A Noise Within’s production of “Othello” proves Shakespeare’s words are timeless and hold social importance even today. Jessica Kubansky’s direction sparks a conversation of racism, gender politics, and domestic violence in a surprisingly intimate experience that takes place at war.
Although the production took a contemporary approach, it incorporated elements of a traditional Shakespearean production that complimented the production. Frederica Nascimento’s scenic design in the first act was reminiscent of the Globe stage where Shakespeare’s plays first took place. Instead of relying on props like in a typical contemporary production, they adapted to a traditionally blank stage and relished in the words of Shakespeare. Contemporary aspects of theatrical production, including flats, tables and a myriad of other moveable set pieces, were eventually introduced, however, the emptiness of the stage established the importance of audience and actor connection.
Moments of physical interactions with the audience were beautiful. In a jovial moment with rowdy soldiers, a ping pong ball falls off the stage and at an audience member’s feet. The ball flies back at the stage and is caught by Cassio (Brian Henderson) at the end of his speech where he defends his sobriety while in a drunken state. Ad-libbing this moment into the world of the play brought the audience and the actors closer together.
This is how Shakespeare should be done: in the moment.
Each actor participates in this moment-by-moment performance, especially Iago (Michael Manuel), who directly addresses the audience and establishes a relationship necessary for the play.
“I called a lot of my friends that played Iago and they sort of said, ‘It’s not gonna really happen until you get your scene partner, and your scene partner is the audience,’” said Manuel.
Kubansky, who also directed “Measure for Measure” with A Noise Within, successfully brought the play into the present with a respect for the language of the piece. Some words and actions were more weighted than before. Every mention of the word “black” heightens the racism in the story and displays the nuances of racism today. In collaboration with gender-bending powerful male roles, xenophobic comments speak more to the intersectionality of racism. Brabantia (Bonita Friedericy) says, “If virtue no delighted beauty lack, Your son-in-law is far more fair than black.” The line, that traditionally belongs to the male character Brabantio, now shows that racism can come not just white men, but women as well.
The production also respectfully tackles domestic violence. During rehearsals and performances, the complicit nature of those witnessing domestic violence on stage portrays the necessity for people to take action. It is hard to witness as an audience member and an actor alike.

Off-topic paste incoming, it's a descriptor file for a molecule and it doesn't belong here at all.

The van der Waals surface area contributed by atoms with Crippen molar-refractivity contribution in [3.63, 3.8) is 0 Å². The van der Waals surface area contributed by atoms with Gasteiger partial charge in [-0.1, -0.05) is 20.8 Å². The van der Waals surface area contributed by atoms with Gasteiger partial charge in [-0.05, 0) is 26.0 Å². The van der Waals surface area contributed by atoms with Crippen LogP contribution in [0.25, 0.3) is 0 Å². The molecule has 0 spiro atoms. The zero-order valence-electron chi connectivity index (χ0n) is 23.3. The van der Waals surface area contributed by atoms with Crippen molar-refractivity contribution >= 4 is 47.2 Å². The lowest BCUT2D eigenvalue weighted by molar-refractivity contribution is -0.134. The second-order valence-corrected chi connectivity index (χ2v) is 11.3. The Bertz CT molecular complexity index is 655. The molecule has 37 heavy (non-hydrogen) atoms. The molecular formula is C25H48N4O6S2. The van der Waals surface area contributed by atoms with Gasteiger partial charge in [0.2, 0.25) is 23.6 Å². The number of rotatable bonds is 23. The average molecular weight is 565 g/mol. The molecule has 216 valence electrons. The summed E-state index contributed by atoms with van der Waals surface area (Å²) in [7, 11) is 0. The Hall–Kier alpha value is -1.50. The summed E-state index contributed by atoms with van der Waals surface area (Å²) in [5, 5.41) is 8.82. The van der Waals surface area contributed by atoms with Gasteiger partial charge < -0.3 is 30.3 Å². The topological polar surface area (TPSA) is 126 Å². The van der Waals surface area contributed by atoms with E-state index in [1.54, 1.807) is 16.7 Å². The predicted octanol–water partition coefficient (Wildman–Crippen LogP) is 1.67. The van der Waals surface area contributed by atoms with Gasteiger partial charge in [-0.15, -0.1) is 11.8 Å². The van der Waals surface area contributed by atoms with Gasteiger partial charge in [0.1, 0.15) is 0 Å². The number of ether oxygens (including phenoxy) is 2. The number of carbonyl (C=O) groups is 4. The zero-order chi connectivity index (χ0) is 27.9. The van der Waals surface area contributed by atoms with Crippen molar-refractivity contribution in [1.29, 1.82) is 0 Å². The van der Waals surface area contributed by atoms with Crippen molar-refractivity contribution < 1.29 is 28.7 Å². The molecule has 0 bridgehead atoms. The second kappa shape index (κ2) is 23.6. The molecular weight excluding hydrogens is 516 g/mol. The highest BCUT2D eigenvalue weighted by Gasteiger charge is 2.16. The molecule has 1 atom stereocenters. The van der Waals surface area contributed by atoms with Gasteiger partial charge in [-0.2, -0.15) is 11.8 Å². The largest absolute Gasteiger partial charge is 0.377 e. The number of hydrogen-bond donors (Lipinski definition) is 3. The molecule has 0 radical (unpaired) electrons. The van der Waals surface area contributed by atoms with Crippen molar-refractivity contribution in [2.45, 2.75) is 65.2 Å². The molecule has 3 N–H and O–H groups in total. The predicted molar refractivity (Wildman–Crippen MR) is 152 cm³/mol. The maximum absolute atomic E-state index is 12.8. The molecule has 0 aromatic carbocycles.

“I was stunned and really moved by especially the men in our cast and the way they respond to the scene where Desdemona is slapped,” Angela Gulner (Desdemona) said. “They had a really hard time making the decision in the scene not to do something because everything in them wanted to react, but the reality is that for women and men who are abused, people are complicit in the abuse.”
Where the production fails is in the lack of care given to suicide. At the end of the production, a gunshot comes quickly and unexpectedly. The production only warned of a gunshot but did not explain the purpose of it, resulting in a distasteful suicide that could have been done differently or with more warning.
Certain attempts of making the show contemporary felt forced and unnecessary. This includes the incorporation of smartphones and the sign of the cross at every mention of religion. The sign of the cross, native to Catholicism, had no context in the production. Smartphones were used properly for lighting purposes but were a distraction when characters used them to film or take photographs. The one moment light from a smartphone enhanced the experience was when Iago flashed the light on himself in a pitch-black theatre, creating a haunting shadow on the backdrop.
Beyond the usage of smartphones, lighting designer Rose Malone played with light to indicate asides and characters’ inner struggles. In collaboration with sound designer John Zalewski, they emphasized these moments with unsettling sounds and light flickers. When Othello (Wayne T. Carr) falls from an epileptic shock, the audience also experiences the anxiety and build with staccato sound and light changes focused on him.
As Lodovica delivers her last words, Iago sits in anguish, guilt, and sadness, which is heart-wrenching to witness. After the ups and downs of the production, the intimacy between the characters and the audience culminates a lasting feeling of self-reflection. We reflect not only on the tragedy of Othello, but also on the perspectives of racism and misogyny painted with the words of Shakespeare that still feel difficult to carry hundreds of years later.
“Othello” runs now through April 28th at A Noise Within. Tickets start at $25 and can be purchased here.